Sunday 14th September
During the night we entered open sea (Barents Sea) and experienced a ‘perfect storm’.
The high pressure over Europe and the high pressure over the Arctic squeezed the approaching low pressure from the Atlantic creating strong winds, high seas and meteorological confusion that results in swirling water, and during the night 29 foot high waves with a forecast of even higher, maybe up to 70 foot!!! This led to the ships four stabilisers breaking and although reaching 71.5 degrees north the ports ahead of us are small so the captain turned around and headed for the shelter of the fjords and the largest port in the area at Alta. We arrived here in the early afternoon.
We are staying here, using the ship as a hotel, until at least late Monday with the hope that German engineers will fly in and conduct repairs. We are currently planning our independent exploration of this infrequently visited place, which is the headquarters of the Midnight Sun observations.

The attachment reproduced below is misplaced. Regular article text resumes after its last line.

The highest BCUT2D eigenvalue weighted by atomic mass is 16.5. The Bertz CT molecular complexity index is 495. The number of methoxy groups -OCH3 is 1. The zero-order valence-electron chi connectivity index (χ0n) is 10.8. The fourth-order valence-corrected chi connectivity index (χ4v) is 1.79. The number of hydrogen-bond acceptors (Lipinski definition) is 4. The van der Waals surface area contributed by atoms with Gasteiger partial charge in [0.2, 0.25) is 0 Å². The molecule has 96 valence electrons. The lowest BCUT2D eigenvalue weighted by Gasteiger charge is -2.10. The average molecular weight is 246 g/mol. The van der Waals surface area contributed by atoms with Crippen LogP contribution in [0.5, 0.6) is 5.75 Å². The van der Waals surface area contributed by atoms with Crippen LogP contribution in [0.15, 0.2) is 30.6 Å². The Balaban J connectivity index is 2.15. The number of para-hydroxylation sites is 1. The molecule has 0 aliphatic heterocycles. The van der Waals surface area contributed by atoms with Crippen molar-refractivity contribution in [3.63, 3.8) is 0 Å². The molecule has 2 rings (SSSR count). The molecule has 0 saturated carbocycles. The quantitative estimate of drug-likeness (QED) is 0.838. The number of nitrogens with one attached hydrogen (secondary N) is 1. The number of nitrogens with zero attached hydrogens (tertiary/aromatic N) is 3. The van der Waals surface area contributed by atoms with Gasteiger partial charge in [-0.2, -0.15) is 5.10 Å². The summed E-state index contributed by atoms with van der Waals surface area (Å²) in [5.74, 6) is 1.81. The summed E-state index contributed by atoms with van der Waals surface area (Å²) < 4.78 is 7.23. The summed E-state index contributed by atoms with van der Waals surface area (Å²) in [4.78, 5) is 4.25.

There are people on board who would have left the ship at the terminus of the northbound journey at Kirkenes. As a result they have been provided with a coach journey of 7 hours across the mountains to the airport in time for their Monday plans.
This is the true North. As we write we see vast expanses of bare, grey granite with ice fields on the highest summits and stunted bushes and small trees showing signs of autumn in the geographical region known as ‘The Taiga’ which is just short of the tundra of the Polar regions which we would have seen if we had made the journey to Kirkenes. This is the only section of true tundra in Europe.